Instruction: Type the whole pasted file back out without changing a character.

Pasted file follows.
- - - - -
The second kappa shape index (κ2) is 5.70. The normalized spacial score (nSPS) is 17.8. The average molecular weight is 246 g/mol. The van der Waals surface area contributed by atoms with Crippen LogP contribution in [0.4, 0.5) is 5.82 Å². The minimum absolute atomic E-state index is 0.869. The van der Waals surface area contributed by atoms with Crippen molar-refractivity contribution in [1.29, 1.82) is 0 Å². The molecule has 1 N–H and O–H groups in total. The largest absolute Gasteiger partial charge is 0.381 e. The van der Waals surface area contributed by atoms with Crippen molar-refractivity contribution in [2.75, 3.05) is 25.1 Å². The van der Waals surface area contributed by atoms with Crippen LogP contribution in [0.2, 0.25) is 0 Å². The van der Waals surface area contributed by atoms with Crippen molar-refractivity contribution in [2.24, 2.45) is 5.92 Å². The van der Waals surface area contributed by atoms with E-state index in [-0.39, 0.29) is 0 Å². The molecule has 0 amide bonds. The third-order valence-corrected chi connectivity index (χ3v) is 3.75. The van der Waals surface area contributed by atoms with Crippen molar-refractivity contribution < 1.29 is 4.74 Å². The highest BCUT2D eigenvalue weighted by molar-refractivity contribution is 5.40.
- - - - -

The second kappa shape index (κ2) is 5.70. The normalized spacial score (nSPS) is 17.8. The average molecular weight is 246 g/mol. The van der Waals surface area contributed by atoms with Crippen LogP contribution in [0.4, 0.5) is 5.82 Å². The minimum absolute atomic E-state index is 0.869. The van der Waals surface area contributed by atoms with Crippen molar-refractivity contribution in [1.29, 1.82) is 0 Å². The molecule has 1 N–H and O–H groups in total. The largest absolute Gasteiger partial charge is 0.381 e. The van der Waals surface area contributed by atoms with Crippen molar-refractivity contribution in [2.75, 3.05) is 25.1 Å². The van der Waals surface area contributed by atoms with Crippen LogP contribution in [0.2, 0.25) is 0 Å². The van der Waals surface area contributed by atoms with Crippen molar-refractivity contribution in [2.24, 2.45) is 5.92 Å². The van der Waals surface area contributed by atoms with E-state index in [-0.39, 0.29) is 0 Å². The molecule has 0 amide bonds. The third-order valence-corrected chi connectivity index (χ3v) is 3.75. The van der Waals surface area contributed by atoms with Crippen molar-refractivity contribution < 1.29 is 4.74 Å². The highest BCUT2D eigenvalue weighted by molar-refractivity contribution is 5.40.